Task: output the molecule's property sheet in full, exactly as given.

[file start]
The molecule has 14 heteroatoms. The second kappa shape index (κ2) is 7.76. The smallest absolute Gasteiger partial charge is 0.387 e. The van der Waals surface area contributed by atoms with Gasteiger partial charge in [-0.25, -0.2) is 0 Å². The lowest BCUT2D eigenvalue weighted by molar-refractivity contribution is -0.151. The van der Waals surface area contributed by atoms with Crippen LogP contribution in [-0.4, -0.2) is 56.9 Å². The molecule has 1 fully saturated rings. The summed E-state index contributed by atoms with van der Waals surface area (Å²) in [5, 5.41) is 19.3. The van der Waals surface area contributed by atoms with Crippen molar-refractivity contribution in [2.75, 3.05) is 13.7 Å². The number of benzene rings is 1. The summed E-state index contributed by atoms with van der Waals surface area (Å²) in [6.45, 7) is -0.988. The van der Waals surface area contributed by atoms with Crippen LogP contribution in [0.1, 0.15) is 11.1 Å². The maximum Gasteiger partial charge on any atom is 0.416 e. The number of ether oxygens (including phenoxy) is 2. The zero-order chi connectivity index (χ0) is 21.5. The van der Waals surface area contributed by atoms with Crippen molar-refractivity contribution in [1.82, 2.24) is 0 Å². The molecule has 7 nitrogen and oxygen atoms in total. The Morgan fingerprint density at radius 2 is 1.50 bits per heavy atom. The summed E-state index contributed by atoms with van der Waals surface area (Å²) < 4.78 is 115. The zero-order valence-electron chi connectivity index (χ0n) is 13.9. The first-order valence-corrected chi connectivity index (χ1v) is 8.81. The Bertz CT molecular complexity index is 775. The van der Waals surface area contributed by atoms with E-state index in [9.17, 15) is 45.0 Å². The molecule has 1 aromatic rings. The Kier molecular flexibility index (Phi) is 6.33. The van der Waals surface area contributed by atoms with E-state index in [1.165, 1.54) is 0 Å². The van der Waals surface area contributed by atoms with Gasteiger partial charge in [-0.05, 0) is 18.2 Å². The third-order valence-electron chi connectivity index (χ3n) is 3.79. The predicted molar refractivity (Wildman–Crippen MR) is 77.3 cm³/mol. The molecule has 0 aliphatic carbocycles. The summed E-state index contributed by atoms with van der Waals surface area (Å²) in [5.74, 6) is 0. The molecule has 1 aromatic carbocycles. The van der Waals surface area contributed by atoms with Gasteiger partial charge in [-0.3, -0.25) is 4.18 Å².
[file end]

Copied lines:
The molecule has 14 heteroatoms. The second kappa shape index (κ2) is 7.76. The smallest absolute Gasteiger partial charge is 0.387 e. The van der Waals surface area contributed by atoms with Gasteiger partial charge in [-0.25, -0.2) is 0 Å². The lowest BCUT2D eigenvalue weighted by molar-refractivity contribution is -0.151. The van der Waals surface area contributed by atoms with Crippen LogP contribution in [-0.4, -0.2) is 56.9 Å². The molecule has 1 fully saturated rings. The summed E-state index contributed by atoms with van der Waals surface area (Å²) in [5, 5.41) is 19.3. The van der Waals surface area contributed by atoms with Crippen molar-refractivity contribution in [2.75, 3.05) is 13.7 Å². The number of benzene rings is 1. The summed E-state index contributed by atoms with van der Waals surface area (Å²) in [6.45, 7) is -0.988. The van der Waals surface area contributed by atoms with Crippen LogP contribution in [0.1, 0.15) is 11.1 Å². The maximum Gasteiger partial charge on any atom is 0.416 e. The number of ether oxygens (including phenoxy) is 2. The zero-order chi connectivity index (χ0) is 21.5. The van der Waals surface area contributed by atoms with Crippen molar-refractivity contribution in [1.82, 2.24) is 0 Å². The molecule has 7 nitrogen and oxygen atoms in total. The Morgan fingerprint density at radius 2 is 1.50 bits per heavy atom. The summed E-state index contributed by atoms with van der Waals surface area (Å²) < 4.78 is 115. The zero-order valence-electron chi connectivity index (χ0n) is 13.9. The first-order valence-corrected chi connectivity index (χ1v) is 8.81. The Bertz CT molecular complexity index is 775. The van der Waals surface area contributed by atoms with E-state index in [9.17, 15) is 45.0 Å². The molecule has 1 aromatic rings. The Kier molecular flexibility index (Phi) is 6.33. The van der Waals surface area contributed by atoms with E-state index in [1.165, 1.54) is 0 Å². The van der Waals surface area contributed by atoms with Gasteiger partial charge in [-0.05, 0) is 18.2 Å². The third-order valence-electron chi connectivity index (χ3n) is 3.79. The predicted molar refractivity (Wildman–Crippen MR) is 77.3 cm³/mol. The molecule has 0 aliphatic carbocycles. The summed E-state index contributed by atoms with van der Waals surface area (Å²) in [5.74, 6) is 0. The molecule has 1 aromatic carbocycles. The van der Waals surface area contributed by atoms with Gasteiger partial charge in [-0.3, -0.25) is 4.18 Å².